How to use PR to build your brand as a startup founder
16th June 2021
In the PR industry we often speak to clients about helping them to build their personal profile or brand. This is something every leader must do, whether you’re the founder of a startup or the CEO of a FTSE 500 company. Whatever your business size, it’s helpful to be able to present positive, intelligent and on-brand messages to the media, to not only build trust in your business but to boost your credibility, too.
Whether that’s becoming the go-to spokesperson for your industry, commenting on a story to position yourself as an expert, or sharing advice or tips that showcase your expertise, there are many ways to build your profile as a startup founder and PR is a powerful tool to help you get the ball rolling.
Know where your expertise and knowledge lie
Before you even begin to offer comments or ideas to journalists, identify the specific areas where your expertise and knowledge lie.
For example, if you’re an proptech founder, you might know a great deal about homeowner purchasing habits, the biggest traps that see house sales fall through, or the most in-demand towns and cities to live in. If you’re the founder of a fintech, your areas of expertise might involve app security, or savings and investments trends amongst different demographics. Pinpointing the precise areas where you are well-suited to comment – and steering clear of any irrelevant or reputationally risky topics – is the first step to building your personal brand using PR.
Utilise Twitter to gain traction
If you’ve never been featured in a publication before but have some topical, insightful advice to share, then social media is a great place to start scouting out opportunities, connecting with journalists and building your brand. Follow journalists relevant to your sector to spot call-outs for expert comment for stories they’re writing. Connect with other businesses in your space to stay abreast of their updates and take note of how they’re presenting themselves in the news.
Make sure your Twitter bio is up-to-date with your job role, company, email address and a sentence summarising the expertise you have to share, so journalists can see your credentials and contact you if they wish to. It’s always a good idea to keep your LinkedIn up to date, too.
Remember that timing is everything
Timing is crucial when it comes to building your brand and getting your voice heard by the press. If a story breaks that you feel you could provide insightful, expert-level commentary on, then you could try reaching out to key journalists who might be covering the story to see whether they’d like to speak to you. It’s all about getting on the radars of the right journalists with an interesting opinion at the precise moment they’re looking for a scoop, so that you’re the person they choose to speak to for their story.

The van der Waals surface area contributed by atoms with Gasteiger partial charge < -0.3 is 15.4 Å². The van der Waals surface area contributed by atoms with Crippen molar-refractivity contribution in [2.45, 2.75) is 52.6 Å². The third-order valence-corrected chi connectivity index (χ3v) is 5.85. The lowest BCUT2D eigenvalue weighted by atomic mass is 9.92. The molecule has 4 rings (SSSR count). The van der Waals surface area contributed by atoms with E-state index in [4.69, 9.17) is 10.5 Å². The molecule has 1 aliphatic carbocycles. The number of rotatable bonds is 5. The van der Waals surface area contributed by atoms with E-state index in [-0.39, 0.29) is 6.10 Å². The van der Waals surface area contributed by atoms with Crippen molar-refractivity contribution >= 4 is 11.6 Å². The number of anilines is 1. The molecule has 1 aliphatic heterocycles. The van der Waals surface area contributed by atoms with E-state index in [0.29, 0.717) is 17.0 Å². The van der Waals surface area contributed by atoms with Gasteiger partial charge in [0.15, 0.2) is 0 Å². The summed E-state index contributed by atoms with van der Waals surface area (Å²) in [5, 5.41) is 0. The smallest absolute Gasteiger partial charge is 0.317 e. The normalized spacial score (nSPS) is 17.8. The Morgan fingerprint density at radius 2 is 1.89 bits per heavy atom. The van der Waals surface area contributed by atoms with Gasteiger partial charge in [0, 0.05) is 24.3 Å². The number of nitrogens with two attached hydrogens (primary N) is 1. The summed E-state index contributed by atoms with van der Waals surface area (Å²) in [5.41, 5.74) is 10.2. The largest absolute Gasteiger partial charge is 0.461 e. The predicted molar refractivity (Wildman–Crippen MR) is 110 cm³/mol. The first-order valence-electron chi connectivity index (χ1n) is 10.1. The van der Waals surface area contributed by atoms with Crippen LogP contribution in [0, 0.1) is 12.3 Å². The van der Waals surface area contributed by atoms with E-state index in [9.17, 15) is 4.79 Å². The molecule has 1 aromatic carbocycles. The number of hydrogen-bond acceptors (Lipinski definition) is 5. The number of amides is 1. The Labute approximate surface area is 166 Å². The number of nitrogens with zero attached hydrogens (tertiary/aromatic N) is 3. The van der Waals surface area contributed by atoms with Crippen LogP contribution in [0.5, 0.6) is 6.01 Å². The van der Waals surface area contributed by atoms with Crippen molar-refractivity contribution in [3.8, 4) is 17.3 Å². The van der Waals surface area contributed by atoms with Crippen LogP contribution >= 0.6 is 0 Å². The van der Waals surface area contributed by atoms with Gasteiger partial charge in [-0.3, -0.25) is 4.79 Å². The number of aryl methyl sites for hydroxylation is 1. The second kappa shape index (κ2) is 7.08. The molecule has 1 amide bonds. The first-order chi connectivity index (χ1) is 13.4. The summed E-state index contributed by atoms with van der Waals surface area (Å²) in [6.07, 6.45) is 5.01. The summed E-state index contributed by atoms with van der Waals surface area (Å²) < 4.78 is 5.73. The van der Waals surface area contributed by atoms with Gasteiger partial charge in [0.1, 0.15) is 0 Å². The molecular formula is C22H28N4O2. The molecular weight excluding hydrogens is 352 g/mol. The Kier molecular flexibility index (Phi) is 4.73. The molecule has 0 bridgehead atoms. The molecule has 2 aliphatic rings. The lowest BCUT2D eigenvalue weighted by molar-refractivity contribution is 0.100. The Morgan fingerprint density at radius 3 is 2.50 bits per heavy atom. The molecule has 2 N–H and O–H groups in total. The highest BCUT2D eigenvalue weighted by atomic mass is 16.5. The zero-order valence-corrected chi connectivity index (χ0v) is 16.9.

Being strategic and reacting quickly to breaking news will help you to get in front of the right people at the optimum time. Getting it just right could lead to top tier press coverage that will help to build your voice in the space.
Be mindful of how publications work
For businesses who are new to PR, there’s a common misconception that the media are there to promote your business, and that getting mentioned in a story is a form of ‘free advertising’. This isn’t the case. The media work in the best interest of their readers to provide informative and well-researched stories that offer something new to audiences. Just like a business plays to the demands of its customers, news outlets are there to play to the demands and interests of their readers.
Journalists look to businesses and experts to provide expertise, research, case studies and trend predictions for the pieces they’re writing. In exchange, you’re getting your business or name mentioned in a publication, which can boost SEO, build trust in your brand and give you greater credibility. The right coverage can also increase demand for your services, boosting downloads, website click-throughs or product sales.
But it isn’t easy and you need to ensure what you’re giving a journalist is tailored to their audience. You can’t just tell them what you want them to hear. A PR pitch is very different from a sales or investor pitch. It’s a specialist area – and negative or insensitive interactions with journalists can often do more harm than good.
If you’re not sure, enlist the help of a professional
Building relationships with the right journalists, making a strategic comms plan, drafting impactful PR content and keeping a close eye on the ever-changing media landscape is time-consuming work; particularly if you’re hoping to secure national or even international coverage.
As a founder, there is already so much to oversee. So enlisting the expertise of a professional is often the best way to tackle your PR and build your brand. PR professionals know the media landscape inside out and are experts in protecting business’ public reputations by crafting positive angles, press content and stories that the media will engage with.
To find the right agency for you and your business, do your research and ask your network whether they’ve ever worked with anyone that they can recommend. Word of mouth and desktop research are often the best ways to find an agency that suits your needs. You also want to make sure any agency you work with has experience in your sector vertical or in the startup sector more widely.
By Kirsty Cantwell, Account Manager at Crest